Last week was an interesting on in blogging terms! I went to two forums, and managed to write 5 blog posts from each - mainly in note form, but I hope it gave people who weren't there a flavour for what was being discussed. And as someone pointed out at the meeting, it meant that no-one who was there had to take notes!
On Thursday I noticed difficulty posting, and thought at first I'd broken something, but it soon became apparent that Blogger had gone into read-only mode so although blogs were still available to read, no new posts could be made. Apparently some routine maintenance on Wednesday had caused some data corruption (wonder what their change management procedures are like :-) ). Then, all posts made on Thursday suddenly disappeared, as Blogger rolled back to a pre-maintenance state. Quite annoying, as you don't tend to keep copies of posts, but we were assured by Blogger that they'd all been backed up and would be restored. Eventually, Blogger came back, and posts began being restored, although as of today, not all of my posts are back, and I'm not on my own as the many comments in various forums are demonstrating. Luckily I've been able to retrieve my lost one from an RSS feed and have re-posted it.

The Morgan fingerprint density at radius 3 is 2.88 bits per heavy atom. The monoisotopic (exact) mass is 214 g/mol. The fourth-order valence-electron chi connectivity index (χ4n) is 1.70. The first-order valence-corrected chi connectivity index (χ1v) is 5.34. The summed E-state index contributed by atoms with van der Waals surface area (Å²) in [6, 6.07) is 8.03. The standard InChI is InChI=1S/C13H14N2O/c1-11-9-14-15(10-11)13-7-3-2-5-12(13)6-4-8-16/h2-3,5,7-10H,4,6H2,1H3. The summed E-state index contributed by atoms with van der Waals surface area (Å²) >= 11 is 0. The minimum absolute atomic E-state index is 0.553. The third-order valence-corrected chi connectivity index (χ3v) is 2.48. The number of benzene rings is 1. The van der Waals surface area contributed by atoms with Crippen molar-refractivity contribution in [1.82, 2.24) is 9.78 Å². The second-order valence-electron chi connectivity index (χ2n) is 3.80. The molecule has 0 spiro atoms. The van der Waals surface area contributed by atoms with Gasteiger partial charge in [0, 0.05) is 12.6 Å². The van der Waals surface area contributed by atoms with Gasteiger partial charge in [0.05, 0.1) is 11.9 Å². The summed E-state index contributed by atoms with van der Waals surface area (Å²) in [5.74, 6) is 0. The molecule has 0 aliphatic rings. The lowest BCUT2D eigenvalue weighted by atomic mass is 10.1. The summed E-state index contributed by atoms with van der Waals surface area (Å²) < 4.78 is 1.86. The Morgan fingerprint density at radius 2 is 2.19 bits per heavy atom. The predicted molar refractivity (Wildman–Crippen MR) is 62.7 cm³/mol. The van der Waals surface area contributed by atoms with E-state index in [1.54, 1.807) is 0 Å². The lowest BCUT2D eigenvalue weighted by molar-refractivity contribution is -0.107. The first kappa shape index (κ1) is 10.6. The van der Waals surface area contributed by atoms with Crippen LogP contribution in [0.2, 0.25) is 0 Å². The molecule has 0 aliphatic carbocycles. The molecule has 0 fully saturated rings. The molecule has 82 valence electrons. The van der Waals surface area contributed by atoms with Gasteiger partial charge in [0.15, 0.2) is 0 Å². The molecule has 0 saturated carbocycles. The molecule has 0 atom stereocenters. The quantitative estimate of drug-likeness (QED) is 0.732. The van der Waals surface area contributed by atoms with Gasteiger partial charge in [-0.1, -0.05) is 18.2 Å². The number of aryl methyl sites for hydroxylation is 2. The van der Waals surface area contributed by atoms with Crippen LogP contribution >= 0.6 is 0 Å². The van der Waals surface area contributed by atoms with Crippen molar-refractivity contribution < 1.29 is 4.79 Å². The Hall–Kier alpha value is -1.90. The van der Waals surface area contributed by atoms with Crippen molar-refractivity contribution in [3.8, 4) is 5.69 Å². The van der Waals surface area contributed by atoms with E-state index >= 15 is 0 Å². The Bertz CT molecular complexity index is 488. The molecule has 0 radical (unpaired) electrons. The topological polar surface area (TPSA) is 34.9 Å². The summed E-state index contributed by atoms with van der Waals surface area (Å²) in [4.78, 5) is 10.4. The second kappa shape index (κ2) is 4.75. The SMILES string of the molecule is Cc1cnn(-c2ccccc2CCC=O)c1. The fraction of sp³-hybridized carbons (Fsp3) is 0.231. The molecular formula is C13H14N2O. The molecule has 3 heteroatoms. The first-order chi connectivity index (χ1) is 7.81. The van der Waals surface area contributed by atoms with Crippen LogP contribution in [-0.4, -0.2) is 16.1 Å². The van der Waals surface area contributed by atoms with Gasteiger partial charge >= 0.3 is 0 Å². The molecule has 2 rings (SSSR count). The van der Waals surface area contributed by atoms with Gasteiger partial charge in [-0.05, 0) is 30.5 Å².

It was an interesting episode, and made many of us realise how vunerable we are with our content - we don't keep backups once stuff has been published. It also created problems for people who use it for academic purposes, as this report from The Chronicle for Higher Education shows. The University of Maryland at College Park was one of many who use Blogger as a way of students submitting work to be assessed, and last week was the deadline for students to hand in their projects. They quickly started using another free site for students to use (YouTube, also owned by Google). Should we be using and encouraging the use of these tools for academic purposes, as many are suggesting they will eventually replace the need for a VLE? As is pointed out in the article, and many of us know to our cost, all services can suffer outages at some point. And these tools are free after all.